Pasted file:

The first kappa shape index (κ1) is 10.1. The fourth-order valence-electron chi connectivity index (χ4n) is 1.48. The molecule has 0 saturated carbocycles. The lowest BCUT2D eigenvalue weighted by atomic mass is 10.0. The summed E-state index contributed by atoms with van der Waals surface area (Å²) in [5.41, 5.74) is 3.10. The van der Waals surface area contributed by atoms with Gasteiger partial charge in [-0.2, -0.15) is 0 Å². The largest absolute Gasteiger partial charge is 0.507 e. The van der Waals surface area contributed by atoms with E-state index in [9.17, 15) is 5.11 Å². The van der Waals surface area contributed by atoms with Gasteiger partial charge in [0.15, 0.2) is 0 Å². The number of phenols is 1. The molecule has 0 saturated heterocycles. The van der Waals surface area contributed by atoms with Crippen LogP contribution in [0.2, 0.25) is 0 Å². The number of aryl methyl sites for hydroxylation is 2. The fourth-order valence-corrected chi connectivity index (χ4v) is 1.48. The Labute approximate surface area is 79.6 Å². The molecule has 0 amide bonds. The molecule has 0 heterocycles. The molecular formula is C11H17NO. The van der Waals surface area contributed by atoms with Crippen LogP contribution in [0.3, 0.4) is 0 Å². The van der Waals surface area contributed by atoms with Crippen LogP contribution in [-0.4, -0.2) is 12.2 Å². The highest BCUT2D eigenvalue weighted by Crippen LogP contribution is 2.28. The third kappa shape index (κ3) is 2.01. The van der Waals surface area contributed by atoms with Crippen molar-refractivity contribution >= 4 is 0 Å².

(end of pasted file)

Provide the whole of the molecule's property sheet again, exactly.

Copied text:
The first kappa shape index (κ1) is 10.1. The fourth-order valence-electron chi connectivity index (χ4n) is 1.48. The molecule has 0 saturated carbocycles. The lowest BCUT2D eigenvalue weighted by atomic mass is 10.0. The summed E-state index contributed by atoms with van der Waals surface area (Å²) in [5.41, 5.74) is 3.10. The van der Waals surface area contributed by atoms with Gasteiger partial charge in [-0.2, -0.15) is 0 Å². The largest absolute Gasteiger partial charge is 0.507 e. The van der Waals surface area contributed by atoms with E-state index in [9.17, 15) is 5.11 Å². The van der Waals surface area contributed by atoms with Gasteiger partial charge in [0.15, 0.2) is 0 Å². The number of phenols is 1. The molecule has 0 saturated heterocycles. The van der Waals surface area contributed by atoms with Crippen LogP contribution in [0.2, 0.25) is 0 Å². The number of aryl methyl sites for hydroxylation is 2. The fourth-order valence-corrected chi connectivity index (χ4v) is 1.48. The Labute approximate surface area is 79.6 Å². The molecule has 0 amide bonds. The molecule has 0 heterocycles. The molecular formula is C11H17NO. The van der Waals surface area contributed by atoms with Crippen LogP contribution in [0.3, 0.4) is 0 Å². The van der Waals surface area contributed by atoms with Crippen LogP contribution in [-0.4, -0.2) is 12.2 Å². The highest BCUT2D eigenvalue weighted by Crippen LogP contribution is 2.28. The third kappa shape index (κ3) is 2.01. The van der Waals surface area contributed by atoms with Crippen molar-refractivity contribution >= 4 is 0 Å².